(*H*_{2}) the function *g*(*u*) ∈ *C*^{1 }and ∃*K*_{1 }≥ 0 and 0 ≤ *ν *< max{*q *+ *β *- 2, *m*], such that

(*H*_{3}) the initial data *u*_{0 }∈ *L*^{1}(Ω),

(*H*_{4}) 2*q *≤ 2 + *m, α, β *< 2 + *m*(1 + 1/*N*)/2,

(*H*_{5}) the mean curvature of *H*(*x*) of *∂*Ω at *x *is non-positive with respect to the outward normal.

**Remark 2.1 **The assumptions (*H*_{1}) and (*H*_{3}) are similar to as in [1].

**Definition 2.2 **A measurable function *u*(*t*) = *u*(*x, t*) on Ω × [0, ∞) is said to be a global weak solution of the problem (1.1) if *u*(*t*) is in the class

and

is valid for any *T *> 0.

**Remark 2.3 **In [1], the concept of generalized solution for (1.2) was introduced. A similar concept
can be found in [7,11]. By the definition, we know that weak solution is the generalized solution. Conversely,
a generalized solution is not necessarily weak solution.

Our main results read as follows.

**Theorem 2.4 **Assume (*H*_{1})-(*H*_{3}). Then the problem (1.1) admits a global weak solution *u*(*t*) which satisfies

and the estimates

Furthermore, if (*H*_{4}) is satisfied, the solution *u*(*t*) has the following estimates

with *r *> λ = *N*(*mN *+ *m *+ 2)^{-1 }and *C*_{0 }= *C*_{0}(*T*, ∥*u*_{0}∥_{1}).

**Theorem 2.5 **Assume (*H*_{1})-(*H*_{5}). Then the solution *u*(*t*) of (1.1) has the following *L*^{∞ }gradient estimate

with *σ *= (2 + 2λ + *N*)(*mN *+ 2*m *+ 4)^{-1 }and *C*_{0 }= *C*_{0}(*T*, ∥*u*_{0}∥_{1}).

**Remark 2.6 **The estimates (2.3) and (2.6) give the behavior of ∥*u*(*t*)∥_{∞ }and ∥∇*u*(*t*)∥_{∞ }as

**Theorem 2.7 **Assume the parameters *α, β *> 1, *γ *≥ 0, 0 ≤ *q *< *m *+ 2 < *N *and *p *< *m *+ 2 < *p *+ *α, α *≤ (*m *+ 2 - *p*)(1 + 2*N*^{-1}).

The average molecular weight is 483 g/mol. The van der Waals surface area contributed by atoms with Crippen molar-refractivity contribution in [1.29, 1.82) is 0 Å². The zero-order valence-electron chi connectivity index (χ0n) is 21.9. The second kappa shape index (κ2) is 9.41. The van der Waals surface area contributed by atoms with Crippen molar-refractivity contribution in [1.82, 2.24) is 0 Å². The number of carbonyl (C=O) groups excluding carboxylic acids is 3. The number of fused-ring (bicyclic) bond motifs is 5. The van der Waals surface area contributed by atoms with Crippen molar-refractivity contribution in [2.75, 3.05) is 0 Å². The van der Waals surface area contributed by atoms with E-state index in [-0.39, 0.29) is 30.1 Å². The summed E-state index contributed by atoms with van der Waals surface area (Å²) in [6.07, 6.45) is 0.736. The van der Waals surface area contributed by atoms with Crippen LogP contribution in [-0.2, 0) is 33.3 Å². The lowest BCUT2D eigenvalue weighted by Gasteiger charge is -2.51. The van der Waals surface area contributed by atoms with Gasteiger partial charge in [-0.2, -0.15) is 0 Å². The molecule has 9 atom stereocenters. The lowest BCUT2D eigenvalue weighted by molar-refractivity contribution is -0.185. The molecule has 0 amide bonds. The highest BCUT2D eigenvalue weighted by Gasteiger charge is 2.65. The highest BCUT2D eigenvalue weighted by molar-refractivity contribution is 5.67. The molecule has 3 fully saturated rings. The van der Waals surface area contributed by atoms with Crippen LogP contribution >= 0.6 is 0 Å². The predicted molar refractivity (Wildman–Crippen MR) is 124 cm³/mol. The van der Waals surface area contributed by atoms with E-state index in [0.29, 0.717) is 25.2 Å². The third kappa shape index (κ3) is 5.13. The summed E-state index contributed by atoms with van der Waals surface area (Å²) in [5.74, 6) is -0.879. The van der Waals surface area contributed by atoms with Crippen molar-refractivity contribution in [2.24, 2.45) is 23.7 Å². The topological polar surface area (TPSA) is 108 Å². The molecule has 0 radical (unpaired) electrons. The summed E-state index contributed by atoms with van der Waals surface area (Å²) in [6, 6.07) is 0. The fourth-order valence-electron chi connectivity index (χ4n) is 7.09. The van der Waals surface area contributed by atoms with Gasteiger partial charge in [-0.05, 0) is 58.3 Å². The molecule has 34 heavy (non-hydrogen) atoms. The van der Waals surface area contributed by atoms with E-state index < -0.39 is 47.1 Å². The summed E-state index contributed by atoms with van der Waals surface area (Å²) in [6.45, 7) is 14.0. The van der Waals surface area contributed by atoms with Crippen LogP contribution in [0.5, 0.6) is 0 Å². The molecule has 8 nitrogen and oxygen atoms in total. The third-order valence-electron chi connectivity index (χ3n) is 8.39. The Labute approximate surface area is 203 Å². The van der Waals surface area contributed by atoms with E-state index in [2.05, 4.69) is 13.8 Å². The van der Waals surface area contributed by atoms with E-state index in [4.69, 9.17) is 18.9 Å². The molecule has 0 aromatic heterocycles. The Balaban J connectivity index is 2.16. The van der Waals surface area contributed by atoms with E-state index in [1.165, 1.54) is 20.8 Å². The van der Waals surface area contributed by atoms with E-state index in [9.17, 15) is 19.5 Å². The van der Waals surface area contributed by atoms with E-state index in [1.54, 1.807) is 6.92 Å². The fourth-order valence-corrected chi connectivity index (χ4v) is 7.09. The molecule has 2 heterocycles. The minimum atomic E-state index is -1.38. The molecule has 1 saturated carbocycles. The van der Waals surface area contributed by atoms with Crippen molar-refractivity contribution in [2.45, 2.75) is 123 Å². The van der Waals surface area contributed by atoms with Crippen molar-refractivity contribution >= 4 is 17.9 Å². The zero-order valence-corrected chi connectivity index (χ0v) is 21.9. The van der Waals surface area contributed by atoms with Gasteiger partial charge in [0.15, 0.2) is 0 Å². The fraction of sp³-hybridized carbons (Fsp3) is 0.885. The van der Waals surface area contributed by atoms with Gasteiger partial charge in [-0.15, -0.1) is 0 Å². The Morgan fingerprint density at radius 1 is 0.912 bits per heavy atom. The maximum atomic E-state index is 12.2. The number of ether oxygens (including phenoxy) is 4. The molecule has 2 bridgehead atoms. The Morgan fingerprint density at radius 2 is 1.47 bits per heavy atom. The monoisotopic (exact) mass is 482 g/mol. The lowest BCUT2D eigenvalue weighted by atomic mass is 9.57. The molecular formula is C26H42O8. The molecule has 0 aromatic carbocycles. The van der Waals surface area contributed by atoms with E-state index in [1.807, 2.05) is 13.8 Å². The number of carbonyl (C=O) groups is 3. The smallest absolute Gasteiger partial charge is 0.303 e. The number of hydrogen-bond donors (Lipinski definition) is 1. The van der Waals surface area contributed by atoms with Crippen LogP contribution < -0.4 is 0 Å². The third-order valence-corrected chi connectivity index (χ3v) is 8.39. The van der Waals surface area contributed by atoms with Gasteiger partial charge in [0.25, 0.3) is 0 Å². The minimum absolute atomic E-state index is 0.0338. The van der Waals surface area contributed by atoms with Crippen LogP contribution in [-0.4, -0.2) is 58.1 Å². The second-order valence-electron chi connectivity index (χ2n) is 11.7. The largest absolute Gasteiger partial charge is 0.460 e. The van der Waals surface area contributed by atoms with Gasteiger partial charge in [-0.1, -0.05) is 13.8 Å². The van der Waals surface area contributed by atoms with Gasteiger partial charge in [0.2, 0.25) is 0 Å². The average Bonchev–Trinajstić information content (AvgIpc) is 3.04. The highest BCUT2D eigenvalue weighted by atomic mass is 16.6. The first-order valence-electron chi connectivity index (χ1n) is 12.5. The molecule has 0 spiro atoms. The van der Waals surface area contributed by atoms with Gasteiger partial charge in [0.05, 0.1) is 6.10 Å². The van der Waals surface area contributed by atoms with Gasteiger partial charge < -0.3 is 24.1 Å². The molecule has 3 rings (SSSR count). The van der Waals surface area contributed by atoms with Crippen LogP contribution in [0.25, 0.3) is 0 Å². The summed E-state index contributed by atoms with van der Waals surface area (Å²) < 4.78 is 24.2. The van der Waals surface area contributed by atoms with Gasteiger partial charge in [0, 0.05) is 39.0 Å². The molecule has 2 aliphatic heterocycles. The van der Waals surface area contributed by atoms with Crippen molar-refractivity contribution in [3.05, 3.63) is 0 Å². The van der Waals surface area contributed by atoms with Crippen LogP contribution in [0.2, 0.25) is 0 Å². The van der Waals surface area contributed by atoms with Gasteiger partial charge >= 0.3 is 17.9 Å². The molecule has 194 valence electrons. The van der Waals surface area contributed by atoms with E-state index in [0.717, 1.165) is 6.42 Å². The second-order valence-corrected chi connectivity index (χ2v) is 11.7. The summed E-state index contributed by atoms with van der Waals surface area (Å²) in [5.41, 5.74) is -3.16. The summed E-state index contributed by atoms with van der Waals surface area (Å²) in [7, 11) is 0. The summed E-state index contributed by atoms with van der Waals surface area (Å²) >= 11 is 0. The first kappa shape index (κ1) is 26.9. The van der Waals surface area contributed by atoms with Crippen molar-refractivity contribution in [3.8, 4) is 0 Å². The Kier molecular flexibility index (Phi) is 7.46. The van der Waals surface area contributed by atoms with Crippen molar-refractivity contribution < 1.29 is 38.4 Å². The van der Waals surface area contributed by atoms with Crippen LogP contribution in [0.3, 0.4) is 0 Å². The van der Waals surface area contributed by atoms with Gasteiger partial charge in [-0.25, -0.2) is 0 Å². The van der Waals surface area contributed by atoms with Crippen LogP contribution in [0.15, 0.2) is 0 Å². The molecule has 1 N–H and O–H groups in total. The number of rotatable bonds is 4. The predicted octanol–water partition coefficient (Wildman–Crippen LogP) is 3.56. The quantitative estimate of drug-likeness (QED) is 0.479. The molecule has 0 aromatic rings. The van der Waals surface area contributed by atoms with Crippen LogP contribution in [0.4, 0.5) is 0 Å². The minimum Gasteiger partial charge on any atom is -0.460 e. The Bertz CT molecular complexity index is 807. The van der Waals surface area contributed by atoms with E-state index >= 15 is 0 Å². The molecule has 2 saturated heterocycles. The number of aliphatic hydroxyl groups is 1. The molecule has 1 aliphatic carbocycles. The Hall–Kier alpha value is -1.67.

Then, ∃*d*_{0 }> 0, such that *u*_{0 }∈ *L*^{2}(Ω) with ∥*u*_{0}∥_{2 }< *d*_{0}, the initial boundary value problem

admits a solution

where *C *= *C*(∥*u*_{0}∥_{2}).

**Theorem 2.8 **Assume the parameters *γ *> 0, *α, β *> 1, 1 ≤ *p *< *q *< *m *+ 2 < *N *and *τ *= *N*(*μ *- *q*)(*q *+ *β*) ≤ 2(*q*^{2 }+ *Nβ*) with *μ *= (*qα *- *pβ*)/(*q *- *p*) > *q *+ *β*.

Then, ∃*d*_{0 }> 0, such that *u*_{0 }∈ *L*^{2 }with ∥*u*_{0}∥_{2 }< *d*_{0}, the initial boundary value problem

admits a solution

where *C *= *C*(∥*u*_{0}∥_{2}).

To obtain the above results, we will need the following Lemmas.

**Lemma 2.9 **(Gagliardo-Nirenberg type inequality) Let *β *≥ 0, *N *> *p *≥ 1, *q *≥ 1 + *β *and 1 ≤ *r *≤ *q *≤ *pN*(1 + *β*)/(*N *- *p*). Then for |*u*|^{β}*u *∈ *W*^{1,p}(Ω), we have

with *θ *= (1 + *β*)(*r*^{-1 }- *q*^{-1})/(*N*^{-1 }- *p*^{-1 }+ (1 + *β*)*r*^{-1}), where the constant *C*_{0 }depends only on *p, N*.

The Proof of Lemma 2.9 can be obtained from the well-known Gagliardo-Nirenberg-Sobolev inequality and the interpolation inequality and is omitted here.

**Lemma 2.10 **[10] Let *y*(*t*) be a nonnegative differentiable function on (0, *T*] satisfying

with *A, θ *> 0, λ*θ *≥ 1, *B, C *≥ 0, *k *≤ 1. Then, we have

### 3 *L*^{∞ }estimate for *u*(*t*)

In this section, we derive a priori estimates of the assumed solutions *u*(*t*) and give a proof of Theorem 2.4. The solutions are in fact given as limits of smooth
solutions of appropriate approximate equations and we may assume for our estimates
that the solutions under consideration are sufficiently smooth.

Let
*u*_{0,i }→ *u*_{0 }in *L*^{1}(Ω) as *i *→ ∞. For *i *= 1, 2, ..., we consider the approximate problem of (1.1)

The problem (3.1) is a standard quasilinear parabolic equation and admits a unique
smooth solution *u*_{i}(*t*)(see Chapter 6 in [12]). We will derive estimates for *u*_{i}(*t*). For the simplicity of notation, we write *u *instead of *u*_{i }and *u*^{k }for |*u*|^{k-1}*u *where *k *> 0. Also, let *C, C*_{j }be generic constants independent of *k, i, n *changeable from line to line.